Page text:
Office Pain Syndrome is the pain in the various parts of body related with office work. The condition is characterized by headaches, pain in the back of shoulder, neck and back, the pain may be localized of radiate down to the fingers often with numbness. Weak eye sight and dry eyes may also accompany the symptoms.
Isn't it irony that offices throughout the globe have arrangements for different kinds of maintenance required in the office premises for computers, electrical equipment’s etc. but there is no arrangement to check the day to day impairments occurring to the human bodies working there, after all it is also a machine. The article is therefore intended to create an awareness about the importance of mobility exercises for office workers.
But why does this occur?
It is generally due to the fatigue of your upper back and neck muscles. Fatigue can’t be prevented but by improving posture and doing regular mobility /stretching exercises it can be reduced and delayed thereby increasing ones working hours and productivity.
Posture correction techniques are mentioned in our section Improve your posture in 5 Steps.
The following set-up for your office work station will minimize postural stress in sitting
- Sit with your hips and knees at approximately a 90-degree angle. This means sitting with thighs almost horizontal, level with your knees.
- The chair seat should be padded and at least 1 inch (2.5 cm) wider than your hips and thighs. It should slope down slightly.
- Sit back against the back of the chair unless the front edge of the seat presses into the backs of your knees. If the edge does press into the backs of your knees, change the chair for one with a seat of less depth. There should be two to three finger spaces between the edge of the chair and the backs of your knees.
- Adjust the height of your chair so that your feet are flat on the floor. If, once you have set up the rest of the equipment, it is necessary to raise your chair, use a footstool. Do not sit on your feet, twist your feet and ankles around the legs of the chair or sit cross-legged on the chair.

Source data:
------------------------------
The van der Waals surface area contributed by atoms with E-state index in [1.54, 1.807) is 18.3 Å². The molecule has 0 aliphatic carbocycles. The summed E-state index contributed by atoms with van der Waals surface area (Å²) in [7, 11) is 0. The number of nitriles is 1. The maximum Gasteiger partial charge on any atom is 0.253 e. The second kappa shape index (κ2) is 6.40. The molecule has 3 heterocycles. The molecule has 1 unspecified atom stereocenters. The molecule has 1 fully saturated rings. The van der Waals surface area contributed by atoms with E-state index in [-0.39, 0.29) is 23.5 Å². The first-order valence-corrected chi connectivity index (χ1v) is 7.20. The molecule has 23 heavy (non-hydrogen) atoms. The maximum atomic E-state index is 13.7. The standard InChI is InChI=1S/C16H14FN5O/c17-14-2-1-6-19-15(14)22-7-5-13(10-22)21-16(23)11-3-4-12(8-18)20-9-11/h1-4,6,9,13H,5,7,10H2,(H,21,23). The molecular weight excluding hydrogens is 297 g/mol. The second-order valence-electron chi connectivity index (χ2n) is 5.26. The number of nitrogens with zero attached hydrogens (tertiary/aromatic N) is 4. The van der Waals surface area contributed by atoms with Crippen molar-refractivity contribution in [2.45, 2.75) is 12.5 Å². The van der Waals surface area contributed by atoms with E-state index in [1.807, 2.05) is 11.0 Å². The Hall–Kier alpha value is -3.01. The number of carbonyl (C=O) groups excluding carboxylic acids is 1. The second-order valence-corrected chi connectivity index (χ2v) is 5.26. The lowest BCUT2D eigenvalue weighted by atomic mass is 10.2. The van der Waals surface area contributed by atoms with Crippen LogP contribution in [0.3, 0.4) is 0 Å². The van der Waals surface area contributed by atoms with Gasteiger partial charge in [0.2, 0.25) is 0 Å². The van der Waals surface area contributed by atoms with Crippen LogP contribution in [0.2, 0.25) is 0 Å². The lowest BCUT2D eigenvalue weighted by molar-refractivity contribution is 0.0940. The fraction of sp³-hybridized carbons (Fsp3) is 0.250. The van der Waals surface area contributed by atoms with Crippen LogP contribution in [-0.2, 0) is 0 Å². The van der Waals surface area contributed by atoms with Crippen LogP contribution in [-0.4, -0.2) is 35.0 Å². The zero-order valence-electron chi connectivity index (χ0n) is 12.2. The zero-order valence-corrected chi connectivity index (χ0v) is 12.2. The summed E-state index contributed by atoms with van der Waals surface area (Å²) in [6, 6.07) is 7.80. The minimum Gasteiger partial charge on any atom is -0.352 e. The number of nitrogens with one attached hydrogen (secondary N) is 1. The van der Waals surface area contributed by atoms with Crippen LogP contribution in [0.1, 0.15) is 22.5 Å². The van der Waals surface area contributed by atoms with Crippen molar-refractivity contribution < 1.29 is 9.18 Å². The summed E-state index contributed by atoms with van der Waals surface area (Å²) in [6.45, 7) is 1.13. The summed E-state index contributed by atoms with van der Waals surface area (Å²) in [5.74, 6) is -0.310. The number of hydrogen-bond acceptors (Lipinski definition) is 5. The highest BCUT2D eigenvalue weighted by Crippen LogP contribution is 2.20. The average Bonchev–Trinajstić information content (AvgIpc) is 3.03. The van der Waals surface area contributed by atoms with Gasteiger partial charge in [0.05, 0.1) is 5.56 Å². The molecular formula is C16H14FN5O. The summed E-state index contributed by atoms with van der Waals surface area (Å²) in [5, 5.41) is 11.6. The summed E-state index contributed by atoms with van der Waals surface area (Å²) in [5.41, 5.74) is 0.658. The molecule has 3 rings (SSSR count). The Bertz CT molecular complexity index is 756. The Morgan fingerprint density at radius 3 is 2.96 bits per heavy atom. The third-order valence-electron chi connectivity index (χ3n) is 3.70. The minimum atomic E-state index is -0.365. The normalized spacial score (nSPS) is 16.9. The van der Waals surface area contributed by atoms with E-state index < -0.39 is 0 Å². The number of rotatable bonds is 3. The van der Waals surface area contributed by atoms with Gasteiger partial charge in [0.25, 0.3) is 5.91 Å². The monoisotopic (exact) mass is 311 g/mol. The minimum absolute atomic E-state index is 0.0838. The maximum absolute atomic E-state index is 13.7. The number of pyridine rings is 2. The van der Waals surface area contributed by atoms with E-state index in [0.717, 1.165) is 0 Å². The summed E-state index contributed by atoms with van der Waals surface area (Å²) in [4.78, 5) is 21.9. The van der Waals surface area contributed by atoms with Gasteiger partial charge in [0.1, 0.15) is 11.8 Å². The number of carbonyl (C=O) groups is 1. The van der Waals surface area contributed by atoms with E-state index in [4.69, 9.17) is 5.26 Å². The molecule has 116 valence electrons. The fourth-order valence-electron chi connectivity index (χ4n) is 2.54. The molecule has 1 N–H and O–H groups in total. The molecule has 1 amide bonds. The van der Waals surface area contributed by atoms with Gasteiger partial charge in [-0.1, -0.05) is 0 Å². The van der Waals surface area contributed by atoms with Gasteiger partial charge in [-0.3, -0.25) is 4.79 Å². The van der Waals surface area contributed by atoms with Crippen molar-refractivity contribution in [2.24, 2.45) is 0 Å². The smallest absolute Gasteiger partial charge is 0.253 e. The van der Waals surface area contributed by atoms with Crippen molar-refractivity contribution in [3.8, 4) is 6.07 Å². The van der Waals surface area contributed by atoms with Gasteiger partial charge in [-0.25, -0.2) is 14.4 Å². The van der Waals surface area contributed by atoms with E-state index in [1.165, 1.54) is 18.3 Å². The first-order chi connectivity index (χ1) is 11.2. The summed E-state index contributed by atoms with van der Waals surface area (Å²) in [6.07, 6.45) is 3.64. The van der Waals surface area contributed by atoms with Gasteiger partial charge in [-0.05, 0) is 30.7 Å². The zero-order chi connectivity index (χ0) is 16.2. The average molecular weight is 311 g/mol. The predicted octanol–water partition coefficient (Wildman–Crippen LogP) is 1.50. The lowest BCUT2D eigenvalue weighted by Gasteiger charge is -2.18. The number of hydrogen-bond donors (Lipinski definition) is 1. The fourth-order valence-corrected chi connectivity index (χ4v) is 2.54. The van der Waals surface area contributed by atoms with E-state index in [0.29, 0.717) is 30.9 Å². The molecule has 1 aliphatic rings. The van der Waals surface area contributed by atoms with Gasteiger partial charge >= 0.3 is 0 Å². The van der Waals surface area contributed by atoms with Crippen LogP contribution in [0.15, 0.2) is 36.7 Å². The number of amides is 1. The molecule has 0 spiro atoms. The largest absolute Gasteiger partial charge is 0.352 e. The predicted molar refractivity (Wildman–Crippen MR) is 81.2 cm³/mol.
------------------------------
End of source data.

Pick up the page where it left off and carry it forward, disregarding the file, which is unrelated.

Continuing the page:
- If the chair has a lumbar support, make sure it is positioned correctly: against your lumbar spine rather than higher on your back or lower against your sacrum. Practice raising and lowering the level of the chair back to get comfortable.
- Adjust the tilt of the chair back so that you are not leaning too far back but at the same time are not sitting too erect. When using your chair, sit back into it rather than leaning forward towards your desk. If necessary, draw your chair closer to your desk.
- Remove the armrests of the chair if these prevent you from sitting close to your desk.
- The base of the chair should have five points that roll on casters.
- There should be adequate space beneath the desk and above your thighs.
- The desk itself and the area beneath the desk should be free from clutter, and any cables or wires should be fixed securely out of the way.
- Ensure that items used frequently are close at hand on your desk.
- Centre the keyboard directly in front of you.
- Avoid positioning the keyboard too far from or too close to you. Either position, if prolonged, could stress your upper limb.
- Ensure the keyboard is free from glare.
- Work with your elbows close to your body and your arms and shoulders relaxed. Elbows should rest at approximately 90 to 100 degrees of flexion so that your forearms are almost horizontal.
- Wrists should be nearly straight, not overly flexed or extended, in line with your forearms.
- Choose a mouse that fits your hand comfortably and enables you to work with your wrist as straight as possible.
- Avoid holding your wrist in a deviated position when using the mouse.
- Avoid holding your arm in an outstretched position to use the mouse.
- Avoid resting your elbows or wrists on a hard surface.
- Hold the mouse lightly and tap keys on the keyboard lightly.
- Position your monitor directly in front of you.
- Check that it is about an arm’s length away.
- Position your monitor so that the top of the screen is approximately level with your eyes.
- Ensure the screen is free from glare.
- If necessary, use a document holder to prevent looking down and to one side whilst typing.
Keyboard and Mouse
Exercises for Office Pain Syndrome
Gentle stretching exercises play a very important role in prevention and treatment of Office Pain Syndrome. A common excuse is lack of time to do exercises is lack of time therefore these exercises have been designed to be done at office without consuming much time.
Do these stretches 3 to 4 times a the day, or whenever you feel stiff.
Be sure to get up and walk around the office once in a while. You’ll feel better!
A summary of the above exercises is given in the image below you can download the image take a print out and paste in front of your desk as a ready reckoner.